It is very important when being in a foreign country to be well settled. It is important to have a nice place where you can relax, study or even give parties. And I’ll be able to do some stuff otherwise I couldn’t, like cooking whenever I feel like it or doing the laundry without having to leave the building.

So I guess I won’t have to keep my promise of posting pictures of college accommodation here!

Tuesday, July 31, 2007

Why an MBA?

Some posts ago I explained why I chose Cambridge out of all MBA options there are around the world. What I didn’t explain is why I wanted to do an MBA. I probably should have started this whole thing by explaining that.

However, for some unknown reason I didn’t. This is probably because my whole decision process was totally reversed to begin with. I didn’t decide I wanted to do an MBA and went to do the GMAT. Instead, I decided I would try and do the GMAT and see what happened (as explained in an earlier post).
Of course, if I went to do the GMAT it is because I thought this was a possibility. So what did I have in mind? Basically, I wanted two things: i) Change careers; ii) an international experience.

As for the first one, I felt my studies wouldn’t do me any good without having a hands-on experience and global management knowledge. I wanted to move to Investment Banking (at that time...not so sure now). I was already at a PhD level, but it was really hard for me to switch jobs, as many companies were already thinking I was overqualified. So I had the academic background but not the experience (not at least for IB). That means I would be too expensive for a trainee. So I thought I had a good shot if I did an MBA. That way I would add global experience to my technical knowledge, thus being recruited not as a trainee, but as an associate or at least for a position with some seniority.

Secondly, the international experience. This would be a plus in any job hunt, but it really isn’t about that. It is about enjoying a onetime life experience. It is about experiencing so many different things. It’s about sharing experiences with people from all over the world, seeing different cultures, living in a different about broadening horizons and gaining perspective.

Friday, July 20, 2007


I have spent the last weeks thinking about accommodation. After exchanging some emails with my College and reading many opinions and discussing forums I realised I should consider other options.

Here are my thoughts on college accommodation:

  • Bathroom – 4 people in a house sharing a bathroom is not very nice. From what I heard, some college owned houses have some troubles in having hot water;

  • Kitchen – Often too small and badly equipped. Trying to cook things more complex than toasts can be a problem;

  • People – I’d probably have to share a house with students from other programmes. Will I have anything in common with them?;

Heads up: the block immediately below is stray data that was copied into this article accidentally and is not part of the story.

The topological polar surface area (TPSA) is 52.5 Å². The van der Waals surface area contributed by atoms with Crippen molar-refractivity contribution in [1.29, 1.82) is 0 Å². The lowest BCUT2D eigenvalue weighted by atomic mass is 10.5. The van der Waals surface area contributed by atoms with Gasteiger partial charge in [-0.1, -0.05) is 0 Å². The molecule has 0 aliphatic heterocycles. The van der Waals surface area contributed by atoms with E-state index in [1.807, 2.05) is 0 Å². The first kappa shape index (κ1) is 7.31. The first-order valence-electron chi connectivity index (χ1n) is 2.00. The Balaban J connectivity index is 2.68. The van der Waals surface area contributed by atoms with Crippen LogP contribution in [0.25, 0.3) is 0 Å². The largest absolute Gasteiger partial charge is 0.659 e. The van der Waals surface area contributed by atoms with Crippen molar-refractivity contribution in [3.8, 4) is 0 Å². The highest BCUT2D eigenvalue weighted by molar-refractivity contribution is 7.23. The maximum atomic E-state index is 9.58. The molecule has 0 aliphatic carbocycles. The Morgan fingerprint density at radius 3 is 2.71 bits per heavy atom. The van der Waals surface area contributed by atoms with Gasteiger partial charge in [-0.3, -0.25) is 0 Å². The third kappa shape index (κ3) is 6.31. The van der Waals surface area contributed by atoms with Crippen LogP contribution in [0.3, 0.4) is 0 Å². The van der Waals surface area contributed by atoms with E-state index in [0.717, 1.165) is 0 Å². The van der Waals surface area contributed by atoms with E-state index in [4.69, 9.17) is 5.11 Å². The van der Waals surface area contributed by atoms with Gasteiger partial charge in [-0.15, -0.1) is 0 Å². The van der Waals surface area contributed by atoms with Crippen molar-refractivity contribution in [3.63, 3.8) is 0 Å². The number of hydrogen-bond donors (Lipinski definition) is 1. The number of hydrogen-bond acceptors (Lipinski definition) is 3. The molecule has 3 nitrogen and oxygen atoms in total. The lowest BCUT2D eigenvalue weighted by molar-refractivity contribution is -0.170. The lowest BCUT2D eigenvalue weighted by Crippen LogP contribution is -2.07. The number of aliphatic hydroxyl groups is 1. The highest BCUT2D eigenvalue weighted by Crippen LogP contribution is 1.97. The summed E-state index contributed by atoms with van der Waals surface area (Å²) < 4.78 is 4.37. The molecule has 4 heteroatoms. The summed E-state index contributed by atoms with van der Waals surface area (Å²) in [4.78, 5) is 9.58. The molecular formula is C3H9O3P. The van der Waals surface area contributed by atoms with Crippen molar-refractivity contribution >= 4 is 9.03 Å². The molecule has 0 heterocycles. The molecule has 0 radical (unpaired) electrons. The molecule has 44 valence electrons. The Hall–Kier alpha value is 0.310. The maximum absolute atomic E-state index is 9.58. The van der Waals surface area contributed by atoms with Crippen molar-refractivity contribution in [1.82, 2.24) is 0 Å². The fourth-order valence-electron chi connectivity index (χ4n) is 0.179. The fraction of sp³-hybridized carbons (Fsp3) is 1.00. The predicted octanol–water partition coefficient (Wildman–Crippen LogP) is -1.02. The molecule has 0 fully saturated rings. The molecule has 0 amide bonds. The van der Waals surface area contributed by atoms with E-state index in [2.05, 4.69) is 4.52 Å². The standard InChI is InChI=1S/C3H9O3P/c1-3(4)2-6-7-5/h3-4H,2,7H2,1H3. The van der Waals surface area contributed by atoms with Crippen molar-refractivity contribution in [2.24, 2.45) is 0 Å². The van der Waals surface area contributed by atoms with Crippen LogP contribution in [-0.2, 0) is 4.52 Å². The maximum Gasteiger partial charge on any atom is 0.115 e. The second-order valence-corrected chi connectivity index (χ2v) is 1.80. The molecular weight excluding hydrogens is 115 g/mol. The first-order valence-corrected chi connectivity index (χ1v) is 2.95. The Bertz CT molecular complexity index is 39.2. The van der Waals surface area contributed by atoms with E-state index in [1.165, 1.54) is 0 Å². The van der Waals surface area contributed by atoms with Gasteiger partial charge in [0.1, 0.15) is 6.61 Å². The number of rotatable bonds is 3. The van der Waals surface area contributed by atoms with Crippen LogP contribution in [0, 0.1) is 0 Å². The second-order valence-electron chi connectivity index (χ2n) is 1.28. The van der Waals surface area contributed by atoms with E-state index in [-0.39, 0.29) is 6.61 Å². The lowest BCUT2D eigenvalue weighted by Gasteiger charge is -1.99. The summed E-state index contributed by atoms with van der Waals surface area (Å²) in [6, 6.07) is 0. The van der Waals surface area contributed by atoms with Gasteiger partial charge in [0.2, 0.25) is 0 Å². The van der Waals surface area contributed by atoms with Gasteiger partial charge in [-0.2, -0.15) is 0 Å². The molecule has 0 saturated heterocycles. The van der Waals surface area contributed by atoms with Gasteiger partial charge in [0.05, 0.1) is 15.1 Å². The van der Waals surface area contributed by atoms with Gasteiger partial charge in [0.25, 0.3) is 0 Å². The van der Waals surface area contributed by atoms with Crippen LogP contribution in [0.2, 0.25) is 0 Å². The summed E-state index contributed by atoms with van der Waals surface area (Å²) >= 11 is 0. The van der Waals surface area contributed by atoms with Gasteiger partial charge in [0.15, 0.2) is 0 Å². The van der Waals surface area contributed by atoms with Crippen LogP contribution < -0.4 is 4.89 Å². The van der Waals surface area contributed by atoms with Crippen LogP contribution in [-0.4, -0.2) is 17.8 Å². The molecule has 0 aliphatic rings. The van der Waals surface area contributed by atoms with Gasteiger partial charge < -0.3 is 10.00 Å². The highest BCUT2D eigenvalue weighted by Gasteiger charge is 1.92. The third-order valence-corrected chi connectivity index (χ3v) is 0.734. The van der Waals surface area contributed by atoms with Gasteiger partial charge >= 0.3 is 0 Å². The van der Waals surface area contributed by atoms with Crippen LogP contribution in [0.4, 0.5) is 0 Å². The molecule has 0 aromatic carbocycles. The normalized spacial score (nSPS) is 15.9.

• Rent – To tell you the truth, rents for college accommodation are not that low. For the same rent I can go for private accommodation.

Weighting all these factors I came to the conclusion I’d rather rent a house and share it with some fellow MBAs. At least they will be people I can relate to and of course, the house itself will be much better. Kitchens are often fully equipped and there is always more than one bathroom in a 3 bedroom house.
Even the fact of not being living in college doesn’t change my Cambridge experience as I will be living with other colleagues. Probably, it will be much better because we can invite other colleagues in and have parties or socials diners.

I do believe having a comfortable place to live in is very important. The year will be intensive and hard and being well settled is essential to seize all that Cambridge has to give.

Thursday, June 28, 2007

Getting a room

The final confirmation letter, stating that I have met all the financial requirements has finally arrived yesterday. That means two things. First, I am officially and without any doubt enrolled in the MBA programme. But it also means I can start taking care of accommodation with my college.
As I said before, I was offered a place at Magdalene College. So yesterday I emailed the college to state my preferences regarding accommodation. And the main issue was having a private bathroom. Although it may sound picky, the truth is there are many MBA students with this request. The vast majority of us has our own home and is not used to sharing bathrooms anymore.

Unfortunately, this final confirmation letter took too long to arrive. And by now, en-suite rooms are no longer available. I read in some forums that sometimes students have to share facilities with more than 6 other students. I hope this isn’t the case.

I’ll try to know more about my future room but I’m starting to wonder if I should decline college accommodation and search for private accommodation.

Tuesday, June 19, 2007

My To Do list

I’m a little bit more than two months away from heading to Cambridge and barely a month away from leaving my current job. It seems a lot of time but the truth is there are many things to take care of in the meanwhile. My To Do list is quite big and has all kinds of different stuff.